Red-tailed Hawks (Buteo jamaicensis) can be seen all over most of the North American continent searching for food or just having fun playing on the updrafts.
Red-tailed Hawks are generalists. They eat mostly small rodents but also eat some smaller rabbits, snakes, lizards, insects and some birds.
Typical of all Buteos, the Red-tailed Hawk is a master of soaring and takes advantage of thermals and updrafts. In cooler weather, when thermals aren’t available, these birds rely on perch hunting.
Red-tailed Hawks, like eagles and other buteos and falcons, have a boney ridge over the orbit that provides shade for the eyes while in direct sunlight, an adaptation similar to a baseball cap. The protruding brow ridge makes them look angry.
Another adaptation of the eye is the scleral ring. The eyeball is so large that it needs internal support. The eyeballs of these birds actually touch on the mid-line of the skull.
The Red-tailed Hawk is an extremely versatile raptor, it combines the characteristics of soaring and the rapid flight of accipiters (Cooper’s Hawk, Sharp-shinned Hawk) . Like all Buteos, they are often seen perched on a prominence (rock, fence post or telephone pole) patiently watching for prey.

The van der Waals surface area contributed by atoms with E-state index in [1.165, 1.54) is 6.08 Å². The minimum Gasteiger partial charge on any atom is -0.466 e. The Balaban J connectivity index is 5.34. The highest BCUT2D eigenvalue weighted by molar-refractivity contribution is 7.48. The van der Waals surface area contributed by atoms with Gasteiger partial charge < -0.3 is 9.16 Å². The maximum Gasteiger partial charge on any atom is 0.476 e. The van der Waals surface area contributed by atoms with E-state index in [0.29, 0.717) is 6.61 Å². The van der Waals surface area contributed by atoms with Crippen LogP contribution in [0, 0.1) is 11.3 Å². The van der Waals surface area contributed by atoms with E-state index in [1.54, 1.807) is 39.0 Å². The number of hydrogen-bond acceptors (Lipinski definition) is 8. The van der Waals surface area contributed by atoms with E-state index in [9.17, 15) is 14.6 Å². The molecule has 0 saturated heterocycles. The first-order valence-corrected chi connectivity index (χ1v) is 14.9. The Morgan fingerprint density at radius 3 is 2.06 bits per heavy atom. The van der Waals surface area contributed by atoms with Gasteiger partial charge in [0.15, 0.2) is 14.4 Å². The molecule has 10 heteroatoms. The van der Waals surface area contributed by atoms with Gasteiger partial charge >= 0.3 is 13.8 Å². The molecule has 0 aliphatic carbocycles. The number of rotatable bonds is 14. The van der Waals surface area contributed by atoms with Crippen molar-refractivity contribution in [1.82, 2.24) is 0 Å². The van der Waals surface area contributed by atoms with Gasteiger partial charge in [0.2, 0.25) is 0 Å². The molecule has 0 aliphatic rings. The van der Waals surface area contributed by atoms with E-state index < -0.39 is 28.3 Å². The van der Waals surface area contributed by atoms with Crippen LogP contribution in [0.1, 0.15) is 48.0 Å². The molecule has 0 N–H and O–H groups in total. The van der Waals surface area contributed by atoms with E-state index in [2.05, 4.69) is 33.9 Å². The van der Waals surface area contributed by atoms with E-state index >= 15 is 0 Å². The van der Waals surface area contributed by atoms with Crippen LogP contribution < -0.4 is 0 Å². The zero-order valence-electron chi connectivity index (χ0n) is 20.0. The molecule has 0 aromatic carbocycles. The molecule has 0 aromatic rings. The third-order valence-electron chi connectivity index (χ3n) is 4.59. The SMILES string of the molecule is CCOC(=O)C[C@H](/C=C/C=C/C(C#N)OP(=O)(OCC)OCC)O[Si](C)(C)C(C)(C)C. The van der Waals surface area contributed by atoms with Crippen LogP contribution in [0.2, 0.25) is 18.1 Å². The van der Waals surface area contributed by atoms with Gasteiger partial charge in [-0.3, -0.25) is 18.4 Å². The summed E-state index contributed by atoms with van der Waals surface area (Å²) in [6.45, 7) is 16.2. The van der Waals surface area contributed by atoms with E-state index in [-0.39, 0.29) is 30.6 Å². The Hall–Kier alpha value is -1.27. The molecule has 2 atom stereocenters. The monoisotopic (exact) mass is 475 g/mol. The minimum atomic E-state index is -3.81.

Red-tailed Hawk Diet
As with all raptors, pellets are regurgitated and food-habits studies are easily carried out.
Red-tailed Hawks like most Buteos, do not flap their wings much in flight. To conserve energy they use wind currents, updrafts and thermals to keep them aloft.
Red-tailed Hawk identification tips:
Adult red-tailed hawks have a brick red tail. Juvenile red-tailed hawks have a grayish brown banded tail and a squarish patch or “wing window” toward the end of the wing.
Red-tailed hawks at all ages have dark patagial marks (the patagium is between the body and wrist on the wing) on the underside of the wings. Red-tailed hawks have quite a number of different coloration or “morphs”.
Red-tailed hawks frequently hunt by “kiting” (also called stilling) in an area where there is prey. They will barely move a wing feather or tail feather to maintain their position. They will occasionally hover for short periods of time.
- Length: 19 inches
- Wingspan: 49 inches
- Weight: Male – 880-1000 grams; female – 1250-1500 grams (2.2 lb to the kilogram)
- Nest: Tree or cliff
- Usually lay 2 or 3 eggs (can be up to 5)
- Incubation: Both parents incubate the eggs. Incubation lasts 30 to 35 days
- Fledge: 45 days